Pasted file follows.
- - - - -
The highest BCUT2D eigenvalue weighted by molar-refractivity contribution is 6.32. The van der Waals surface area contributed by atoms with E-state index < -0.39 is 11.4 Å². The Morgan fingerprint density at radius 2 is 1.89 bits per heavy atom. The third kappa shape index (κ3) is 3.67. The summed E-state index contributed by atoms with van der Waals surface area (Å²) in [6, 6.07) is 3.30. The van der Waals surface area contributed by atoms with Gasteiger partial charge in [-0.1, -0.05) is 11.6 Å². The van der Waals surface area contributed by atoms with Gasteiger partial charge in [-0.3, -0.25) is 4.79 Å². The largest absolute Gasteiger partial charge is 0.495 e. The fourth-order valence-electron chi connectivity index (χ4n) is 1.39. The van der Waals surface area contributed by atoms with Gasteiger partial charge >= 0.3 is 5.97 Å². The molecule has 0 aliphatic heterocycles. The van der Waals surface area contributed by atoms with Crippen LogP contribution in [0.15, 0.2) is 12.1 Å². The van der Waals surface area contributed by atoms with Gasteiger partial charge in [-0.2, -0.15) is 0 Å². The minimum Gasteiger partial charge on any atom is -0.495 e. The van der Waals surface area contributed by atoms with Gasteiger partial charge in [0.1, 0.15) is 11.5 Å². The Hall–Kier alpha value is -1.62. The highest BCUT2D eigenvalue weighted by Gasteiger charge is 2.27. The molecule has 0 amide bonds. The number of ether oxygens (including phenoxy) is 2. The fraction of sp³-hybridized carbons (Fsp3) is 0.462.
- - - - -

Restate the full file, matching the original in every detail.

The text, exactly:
The highest BCUT2D eigenvalue weighted by molar-refractivity contribution is 6.32. The van der Waals surface area contributed by atoms with E-state index < -0.39 is 11.4 Å². The Morgan fingerprint density at radius 2 is 1.89 bits per heavy atom. The third kappa shape index (κ3) is 3.67. The summed E-state index contributed by atoms with van der Waals surface area (Å²) in [6, 6.07) is 3.30. The van der Waals surface area contributed by atoms with Gasteiger partial charge in [-0.1, -0.05) is 11.6 Å². The van der Waals surface area contributed by atoms with Gasteiger partial charge in [-0.3, -0.25) is 4.79 Å². The largest absolute Gasteiger partial charge is 0.495 e. The fourth-order valence-electron chi connectivity index (χ4n) is 1.39. The van der Waals surface area contributed by atoms with Gasteiger partial charge >= 0.3 is 5.97 Å². The molecule has 0 aliphatic heterocycles. The van der Waals surface area contributed by atoms with Crippen LogP contribution in [0.15, 0.2) is 12.1 Å². The van der Waals surface area contributed by atoms with Gasteiger partial charge in [-0.2, -0.15) is 0 Å². The minimum Gasteiger partial charge on any atom is -0.495 e. The van der Waals surface area contributed by atoms with Gasteiger partial charge in [0.1, 0.15) is 11.5 Å². The Hall–Kier alpha value is -1.62. The highest BCUT2D eigenvalue weighted by Gasteiger charge is 2.27. The molecule has 0 amide bonds. The number of ether oxygens (including phenoxy) is 2. The fraction of sp³-hybridized carbons (Fsp3) is 0.462.